I’m a qualified teacher of adults. I’m trained how to teach, and I’ve had a lot of practice doing so. My first PHP conference appearance was back in 2004 on Marco’s php|cruise, and since then I’ve spoken at the PHP NorthWest and PHP UK conferences several times. I co-wrote the Zend Certification Study Guide for PHP4. Once a year, I teach at the University of Aberystwyth, helping their Comp Sci students prepare for applying for jobs for their year in industry. Plus I’ve done a substantial amount of teaching and mentoring as part of my job and open-source work over many years. And away from computers, I’ve been teaching martial arts for over 12 years.

If you need the benefits that HubFlow brings, then I’d love to teach you in person. You can buy a ticket for my tutorial day on the #phpnw12 website. I hope to see you there.

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I don’t need the ticket that I bought for the PHP NorthWest 2012 conference, as I’m doing one of the tutorial sessions on the Friday. So I’m going to be giving my ticket away to one lucky reader. The ticket is for both the Saturday and the Sunday sessions, and if memory serves covers all the socials too. You’ll have to pay for your own transport and hotels tho, so please don’t enter unless you’re definitely able to travel to the conference if you win.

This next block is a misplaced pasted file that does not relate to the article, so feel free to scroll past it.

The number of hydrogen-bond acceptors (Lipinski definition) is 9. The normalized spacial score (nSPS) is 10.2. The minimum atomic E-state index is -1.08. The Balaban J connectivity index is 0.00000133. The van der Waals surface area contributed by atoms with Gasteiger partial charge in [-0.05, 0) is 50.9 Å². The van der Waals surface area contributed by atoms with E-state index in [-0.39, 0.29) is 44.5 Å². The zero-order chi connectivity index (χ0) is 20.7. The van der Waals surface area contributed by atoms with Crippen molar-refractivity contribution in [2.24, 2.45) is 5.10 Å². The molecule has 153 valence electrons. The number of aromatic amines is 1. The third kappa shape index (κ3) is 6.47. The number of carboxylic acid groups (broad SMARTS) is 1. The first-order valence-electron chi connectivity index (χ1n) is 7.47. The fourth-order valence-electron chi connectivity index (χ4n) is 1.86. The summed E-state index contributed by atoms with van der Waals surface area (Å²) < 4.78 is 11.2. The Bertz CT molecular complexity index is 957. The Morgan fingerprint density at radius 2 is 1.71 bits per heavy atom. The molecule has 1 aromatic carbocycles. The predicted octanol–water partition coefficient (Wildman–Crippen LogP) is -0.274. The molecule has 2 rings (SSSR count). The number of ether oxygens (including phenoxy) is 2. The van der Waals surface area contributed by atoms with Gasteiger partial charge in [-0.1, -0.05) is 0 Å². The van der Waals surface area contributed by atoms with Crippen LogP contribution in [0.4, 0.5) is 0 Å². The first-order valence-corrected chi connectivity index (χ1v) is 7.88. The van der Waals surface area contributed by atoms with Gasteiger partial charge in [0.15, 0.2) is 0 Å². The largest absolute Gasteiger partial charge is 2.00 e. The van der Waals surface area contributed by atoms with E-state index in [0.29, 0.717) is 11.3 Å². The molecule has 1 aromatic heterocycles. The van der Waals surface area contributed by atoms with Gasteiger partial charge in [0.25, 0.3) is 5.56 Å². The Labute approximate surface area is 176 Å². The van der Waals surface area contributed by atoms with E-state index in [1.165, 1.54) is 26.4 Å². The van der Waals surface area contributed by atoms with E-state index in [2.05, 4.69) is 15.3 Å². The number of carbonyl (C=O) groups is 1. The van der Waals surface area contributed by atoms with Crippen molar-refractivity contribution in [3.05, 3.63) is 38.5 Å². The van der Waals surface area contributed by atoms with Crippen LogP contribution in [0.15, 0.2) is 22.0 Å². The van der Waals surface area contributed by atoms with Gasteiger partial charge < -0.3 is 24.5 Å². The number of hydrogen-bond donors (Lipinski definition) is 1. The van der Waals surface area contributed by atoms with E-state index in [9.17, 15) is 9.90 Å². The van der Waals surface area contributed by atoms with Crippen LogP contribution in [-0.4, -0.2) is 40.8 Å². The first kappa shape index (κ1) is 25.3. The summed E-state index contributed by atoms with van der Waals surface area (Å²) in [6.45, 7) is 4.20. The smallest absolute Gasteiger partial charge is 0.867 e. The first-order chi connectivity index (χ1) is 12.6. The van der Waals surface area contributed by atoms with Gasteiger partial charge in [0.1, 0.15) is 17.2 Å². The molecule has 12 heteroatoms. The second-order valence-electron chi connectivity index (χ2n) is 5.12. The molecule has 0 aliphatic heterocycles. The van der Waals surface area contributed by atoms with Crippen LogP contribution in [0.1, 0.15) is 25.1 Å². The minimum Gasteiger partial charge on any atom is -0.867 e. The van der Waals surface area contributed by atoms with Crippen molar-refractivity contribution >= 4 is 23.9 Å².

To win my ticket, leave an interesting PHP or software development-related question in the comments below. The winner will be the question that I think would be the most interesting to answer, and I’ll answer it for you over either lunch or dinner at the PHPNW12 conference. You must leave your comment by 9am BST on Monday 10th September, and I’ll announce the winner on my blog later that day.

So get asking away :)